Germany readies for anti-G8 protest
Germany imposes it biggest security operation since after the second world war.
Last Modified: 02 Jun 2007 11:23 GMT
 Actors dressed up as G8 leaders grab money from an African man in a play organised by NGO Oxfam [AFP] 

Anti-globalisation protesters are converging on the Baltic port of Rostock to demonstrate against the policies of the world's leading industrial countries ahead of a Group of Eight summit next week.
Police expect up to 100,000 demonstrators to pack the German city on Saturday and to attend 40 separate events over the weekend.
The summit will be hosted by Angela Merkel, the German Chancellor, in nearby Heiligendamm.
Ships decked out with Greenpeace banners sat in the harbour, while demonstrators put finishing touches to a range of floats, including one with a giant inflatable pill calling for medicines for all.

Church groups, environmental activists, cultural societies and feminists will all take part in the demonstrations, joining traditional anti-G8 protesters who say globalisation and capitalism perpetuate poverty in the developing world.


Organisers said makeshift camps on the outskirts of the harbour city, 200km north of Berlin, had filled up overnight and that packed buses and trains, some from the south of Germany, were flooding into the town.


There were no reports of trouble in Rostock overnight. The police presence was noticeable and officers were monitoring arrivals.


A police spokesman said: "We want to filter out those who are not interested in demonstrating, but who have just come to go on the rampage."


High alert


Organisers expect a larger, more boisterous crowd in Rostock after a series of police raids on left-wing activists and police orders to prevent them coming too close to Heiligendamm, a village 25km west of Rostock.


A 12-km security fence has been built around the resort where for the June 6-8 talks about climate change, aid and financial markets.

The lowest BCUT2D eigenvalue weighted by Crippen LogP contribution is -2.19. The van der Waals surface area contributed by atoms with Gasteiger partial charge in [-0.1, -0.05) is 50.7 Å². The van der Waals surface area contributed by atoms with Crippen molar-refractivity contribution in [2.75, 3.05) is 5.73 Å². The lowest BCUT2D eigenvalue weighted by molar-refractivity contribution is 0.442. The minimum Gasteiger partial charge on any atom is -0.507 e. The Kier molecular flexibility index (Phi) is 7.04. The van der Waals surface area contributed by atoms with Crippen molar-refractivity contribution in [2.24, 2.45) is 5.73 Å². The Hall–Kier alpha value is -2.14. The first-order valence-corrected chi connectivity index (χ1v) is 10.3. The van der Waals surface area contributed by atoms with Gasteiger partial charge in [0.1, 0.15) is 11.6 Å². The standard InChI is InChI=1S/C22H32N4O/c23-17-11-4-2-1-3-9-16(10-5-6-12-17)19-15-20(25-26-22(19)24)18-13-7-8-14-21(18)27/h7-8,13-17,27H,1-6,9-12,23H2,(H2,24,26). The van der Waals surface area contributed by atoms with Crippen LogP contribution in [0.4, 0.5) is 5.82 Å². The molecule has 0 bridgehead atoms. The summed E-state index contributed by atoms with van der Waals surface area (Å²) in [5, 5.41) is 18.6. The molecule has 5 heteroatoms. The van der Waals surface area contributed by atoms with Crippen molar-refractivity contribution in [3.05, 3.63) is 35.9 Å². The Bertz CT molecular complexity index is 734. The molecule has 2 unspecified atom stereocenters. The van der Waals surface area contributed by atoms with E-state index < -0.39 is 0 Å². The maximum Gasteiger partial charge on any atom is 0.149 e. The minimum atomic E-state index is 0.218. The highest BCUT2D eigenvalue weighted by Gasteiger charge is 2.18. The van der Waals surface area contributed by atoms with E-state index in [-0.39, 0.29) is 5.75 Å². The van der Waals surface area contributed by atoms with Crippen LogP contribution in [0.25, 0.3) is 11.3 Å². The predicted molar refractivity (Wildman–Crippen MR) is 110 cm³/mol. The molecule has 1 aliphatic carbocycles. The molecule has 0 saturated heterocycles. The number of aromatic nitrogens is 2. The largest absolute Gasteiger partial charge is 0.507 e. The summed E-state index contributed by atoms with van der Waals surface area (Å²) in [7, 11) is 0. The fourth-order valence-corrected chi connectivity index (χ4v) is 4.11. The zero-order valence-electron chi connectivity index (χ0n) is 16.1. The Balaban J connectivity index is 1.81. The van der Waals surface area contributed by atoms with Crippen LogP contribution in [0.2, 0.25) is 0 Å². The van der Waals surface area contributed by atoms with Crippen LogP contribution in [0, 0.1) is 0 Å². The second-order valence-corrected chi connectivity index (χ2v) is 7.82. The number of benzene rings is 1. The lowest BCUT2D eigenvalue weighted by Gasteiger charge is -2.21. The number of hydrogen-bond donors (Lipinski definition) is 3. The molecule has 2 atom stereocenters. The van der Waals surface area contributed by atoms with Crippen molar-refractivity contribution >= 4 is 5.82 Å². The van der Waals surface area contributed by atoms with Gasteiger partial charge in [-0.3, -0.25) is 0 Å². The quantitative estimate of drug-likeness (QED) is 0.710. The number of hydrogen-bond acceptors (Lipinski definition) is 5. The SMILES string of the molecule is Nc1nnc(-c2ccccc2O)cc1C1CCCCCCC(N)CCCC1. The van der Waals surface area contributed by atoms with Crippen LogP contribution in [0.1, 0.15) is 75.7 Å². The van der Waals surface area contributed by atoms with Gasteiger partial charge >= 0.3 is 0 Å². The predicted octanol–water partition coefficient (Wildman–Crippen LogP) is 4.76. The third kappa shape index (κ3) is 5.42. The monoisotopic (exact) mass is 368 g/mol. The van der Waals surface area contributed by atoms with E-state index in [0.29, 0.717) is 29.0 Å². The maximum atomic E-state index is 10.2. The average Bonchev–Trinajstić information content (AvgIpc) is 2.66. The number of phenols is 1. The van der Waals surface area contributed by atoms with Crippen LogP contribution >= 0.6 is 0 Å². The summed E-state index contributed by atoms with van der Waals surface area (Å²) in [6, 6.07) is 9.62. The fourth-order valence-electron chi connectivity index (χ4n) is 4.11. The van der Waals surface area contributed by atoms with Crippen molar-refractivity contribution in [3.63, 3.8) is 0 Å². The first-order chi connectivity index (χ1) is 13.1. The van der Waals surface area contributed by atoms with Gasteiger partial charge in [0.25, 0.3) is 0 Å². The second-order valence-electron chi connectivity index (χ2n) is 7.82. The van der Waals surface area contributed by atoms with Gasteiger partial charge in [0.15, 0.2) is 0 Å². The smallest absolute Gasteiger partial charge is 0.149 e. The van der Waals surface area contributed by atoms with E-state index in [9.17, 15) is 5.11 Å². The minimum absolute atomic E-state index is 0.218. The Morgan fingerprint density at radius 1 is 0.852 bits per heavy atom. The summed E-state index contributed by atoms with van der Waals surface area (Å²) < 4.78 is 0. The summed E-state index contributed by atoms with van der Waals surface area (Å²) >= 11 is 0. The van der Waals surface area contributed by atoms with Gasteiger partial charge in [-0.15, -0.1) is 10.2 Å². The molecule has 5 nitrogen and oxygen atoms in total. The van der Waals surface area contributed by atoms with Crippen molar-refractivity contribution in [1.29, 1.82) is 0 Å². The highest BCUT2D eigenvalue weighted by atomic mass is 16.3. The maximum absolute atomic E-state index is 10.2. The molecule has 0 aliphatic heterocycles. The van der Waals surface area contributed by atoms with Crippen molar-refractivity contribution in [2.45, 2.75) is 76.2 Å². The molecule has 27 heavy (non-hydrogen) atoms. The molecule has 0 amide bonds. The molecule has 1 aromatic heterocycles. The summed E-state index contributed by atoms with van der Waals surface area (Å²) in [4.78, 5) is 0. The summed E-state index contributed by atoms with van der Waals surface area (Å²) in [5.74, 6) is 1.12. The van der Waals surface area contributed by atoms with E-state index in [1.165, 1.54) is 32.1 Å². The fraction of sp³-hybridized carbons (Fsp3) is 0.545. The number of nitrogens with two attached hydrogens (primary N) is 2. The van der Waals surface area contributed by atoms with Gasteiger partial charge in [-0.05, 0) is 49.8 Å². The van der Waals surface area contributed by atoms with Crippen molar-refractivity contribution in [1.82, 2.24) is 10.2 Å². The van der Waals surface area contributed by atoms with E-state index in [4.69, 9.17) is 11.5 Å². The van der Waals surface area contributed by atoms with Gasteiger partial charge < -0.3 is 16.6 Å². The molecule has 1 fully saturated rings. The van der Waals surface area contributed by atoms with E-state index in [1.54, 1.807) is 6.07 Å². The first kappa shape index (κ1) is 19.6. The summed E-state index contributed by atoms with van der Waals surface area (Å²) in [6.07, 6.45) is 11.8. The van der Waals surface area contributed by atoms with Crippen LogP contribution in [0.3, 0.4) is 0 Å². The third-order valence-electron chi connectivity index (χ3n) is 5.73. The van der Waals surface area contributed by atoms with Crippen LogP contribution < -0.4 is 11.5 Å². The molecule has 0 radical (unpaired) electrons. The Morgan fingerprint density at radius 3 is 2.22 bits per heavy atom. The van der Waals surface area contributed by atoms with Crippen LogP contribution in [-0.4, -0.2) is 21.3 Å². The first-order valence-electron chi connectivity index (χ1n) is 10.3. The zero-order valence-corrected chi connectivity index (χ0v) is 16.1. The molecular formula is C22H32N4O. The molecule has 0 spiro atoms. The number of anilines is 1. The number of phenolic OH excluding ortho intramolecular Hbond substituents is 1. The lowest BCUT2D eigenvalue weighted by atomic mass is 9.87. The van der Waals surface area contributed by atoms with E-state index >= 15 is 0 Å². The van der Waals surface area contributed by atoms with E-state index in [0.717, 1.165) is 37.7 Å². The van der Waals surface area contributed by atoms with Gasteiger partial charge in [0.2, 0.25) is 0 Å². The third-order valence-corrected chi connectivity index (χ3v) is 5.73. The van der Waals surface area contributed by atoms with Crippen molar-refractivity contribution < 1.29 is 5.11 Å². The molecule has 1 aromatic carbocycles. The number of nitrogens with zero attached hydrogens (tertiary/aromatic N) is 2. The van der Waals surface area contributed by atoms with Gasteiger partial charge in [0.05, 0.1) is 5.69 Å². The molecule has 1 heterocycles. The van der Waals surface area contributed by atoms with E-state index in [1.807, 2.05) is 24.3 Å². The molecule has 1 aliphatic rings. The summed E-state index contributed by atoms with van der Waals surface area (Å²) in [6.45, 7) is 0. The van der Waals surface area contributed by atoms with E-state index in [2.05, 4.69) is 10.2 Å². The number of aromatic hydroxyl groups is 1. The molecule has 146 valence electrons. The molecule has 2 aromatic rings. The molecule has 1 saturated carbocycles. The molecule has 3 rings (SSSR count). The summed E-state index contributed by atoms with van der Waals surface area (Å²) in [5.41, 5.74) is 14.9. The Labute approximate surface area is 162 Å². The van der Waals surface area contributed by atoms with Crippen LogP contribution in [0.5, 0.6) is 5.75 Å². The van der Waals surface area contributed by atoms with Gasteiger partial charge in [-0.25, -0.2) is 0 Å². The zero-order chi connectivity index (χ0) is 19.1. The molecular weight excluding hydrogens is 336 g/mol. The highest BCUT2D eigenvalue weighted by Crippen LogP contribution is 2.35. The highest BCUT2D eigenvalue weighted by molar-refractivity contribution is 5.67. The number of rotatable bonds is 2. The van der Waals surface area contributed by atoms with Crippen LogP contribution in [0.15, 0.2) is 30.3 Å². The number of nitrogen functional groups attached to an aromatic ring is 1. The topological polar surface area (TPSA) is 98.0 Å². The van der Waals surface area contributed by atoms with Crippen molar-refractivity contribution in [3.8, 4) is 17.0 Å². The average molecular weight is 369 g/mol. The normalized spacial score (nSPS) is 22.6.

Eager to avert the violence that has accompanied past G8 summits, German leaders have issued pleas for peaceful demonstrations.


In 2001, a demonstrator was shot by police at a G8 meeting in Genoa. Since then, G8 summits have been surrounded by heavy security.


About 16,000 police officers are on duty in the week leading up to the meeting, Germany's biggest security operation since after the second world war.


Protesters are expected to block roads leading to the summit. They may also disrupt the arrival of delegates with their plan to blockade the nearby military airport at Rostock-Laage early next week.


Trouble may also flare after authorities refused permission for a demonstration by the far-right National Democrats (NPD) to go ahead in nearby Schwerin.


Organisers of the main anti-G8 demonstrations expressed concern that protesters who had planned to take part in the Schwerin rally might descend on Rostock instead.

Topics in this article
Featured on Al Jazeera
UNHCR says hundreds of people trapped in Yaloke town risk death if they are not evacuated to safety urgently.
'Justice for All' demonstrations swell across the US over the deaths of African Americans in police encounters.
Six former Guantanamo detainees are now free in Uruguay with some hailing the decision to grant them asylum.
Disproportionately high number of Aboriginal people in prison highlights inequality and marginalisation, critics say.
Long-standing dispute over Christian use of the word 'Allah' raises concerns about a very un-Merry Christmas.
The threat posed by ISIL has prompted thousands of young Kurds to join the PKK.
Baja California - with its own grim history of disappeared people - finds a voice in the fight against violence.
Russian feminist rockers fight system holding 700,000 - the world's largest per capita prison population after the US.
Weeks of growing protests against Muslims continue in Dresden with 15,000 hitting the streets last Monday.